Passengers can do their part by alerting the TSA at least 72 hours in advance to carry-on items that need additional screening and by clearly communicating beliefs, said Richard Bloom, director of terrorism, intelligence, and security studies at Embry-Riddle Aeronautical University in Prescott, Arizona.
Security agents cannot be trained in all religions, but he said they can improve on dealing with the unknown.
“A little bit of sensitivity and respect and really being open to the unique needs of a religious individual can go a long way toward negotiating something that works for the individual and for the TSA,” Bloom said.
Not all religious items would be allowed on planes with passengers, however.
The TSA prohibits religious knives like the kirpan. Sikhs who carry them do not view them as weapons or accessories but as extensions of their being and their belief that they are protectors of the weak.
The Sikh Coalition, a civil rights organization, has issued travel guidelines alerting the community that kirpans can be in checked baggage only, and the faithful generally adhere. But the coalition has represented at least one Sikh man in a case where he was charged for carry kirpans through airport security. The case eventually was dropped.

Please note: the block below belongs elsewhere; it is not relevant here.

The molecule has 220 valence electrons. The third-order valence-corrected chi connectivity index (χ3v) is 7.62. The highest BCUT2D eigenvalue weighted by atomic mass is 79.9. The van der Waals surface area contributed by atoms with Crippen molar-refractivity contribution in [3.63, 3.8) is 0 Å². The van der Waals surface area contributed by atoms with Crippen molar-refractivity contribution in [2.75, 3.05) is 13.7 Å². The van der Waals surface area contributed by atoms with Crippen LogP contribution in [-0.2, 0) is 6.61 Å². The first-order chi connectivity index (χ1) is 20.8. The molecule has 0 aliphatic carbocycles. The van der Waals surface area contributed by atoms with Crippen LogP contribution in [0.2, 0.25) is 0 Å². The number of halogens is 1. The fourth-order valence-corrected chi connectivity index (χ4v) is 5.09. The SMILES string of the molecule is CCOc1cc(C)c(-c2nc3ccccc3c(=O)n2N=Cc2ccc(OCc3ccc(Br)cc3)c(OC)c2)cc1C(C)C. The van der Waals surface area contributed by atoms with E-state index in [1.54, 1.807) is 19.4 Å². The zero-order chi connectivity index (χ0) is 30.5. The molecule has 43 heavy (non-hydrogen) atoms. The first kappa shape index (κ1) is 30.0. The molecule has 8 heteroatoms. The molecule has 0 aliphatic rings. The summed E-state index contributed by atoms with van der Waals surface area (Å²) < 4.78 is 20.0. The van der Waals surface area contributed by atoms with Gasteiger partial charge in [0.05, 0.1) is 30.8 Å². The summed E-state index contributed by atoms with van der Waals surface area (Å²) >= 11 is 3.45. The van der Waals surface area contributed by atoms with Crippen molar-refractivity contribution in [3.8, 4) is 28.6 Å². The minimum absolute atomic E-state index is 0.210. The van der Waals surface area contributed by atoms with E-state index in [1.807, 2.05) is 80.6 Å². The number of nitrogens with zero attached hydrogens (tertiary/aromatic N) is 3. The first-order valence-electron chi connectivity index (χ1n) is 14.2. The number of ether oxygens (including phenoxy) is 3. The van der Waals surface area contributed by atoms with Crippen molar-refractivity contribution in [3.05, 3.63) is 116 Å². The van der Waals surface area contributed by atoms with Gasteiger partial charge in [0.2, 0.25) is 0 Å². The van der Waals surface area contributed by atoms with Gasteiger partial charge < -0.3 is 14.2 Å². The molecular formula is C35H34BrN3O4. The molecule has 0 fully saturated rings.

As part of the settlement with the Native American Church of North America, the TSA and the plaintiffs will collaborate on a webinar that will be available to agents who work with passengers well ahead of their flights to move items through security.
Those webinars will be shown to TSA employees in Albuquerque and Farmington, New Mexico; Durango, Colorado; Great Falls, Montana; Minot, North Dakota; Rapid City and Sioux Falls, South Dakota; and San Antonio, Laredo and McAllen, Texas.
Certain TSA employees in Saint Paul, Minnesota; Omaha, Nebraska; Oklahoma City; Phoenix; and Denver will have to review guidelines for screening Native American religious items.
A fact sheet for travelers with Native American religious items will be published in the next three months, and the church will be able to advise and make recommendations to the TSA.
“We’re hopeful we’ll have a place at the table now so that any future concerns will be addressed quicker and more efficiently than through a lawsuit,” Tahdooahnippah said.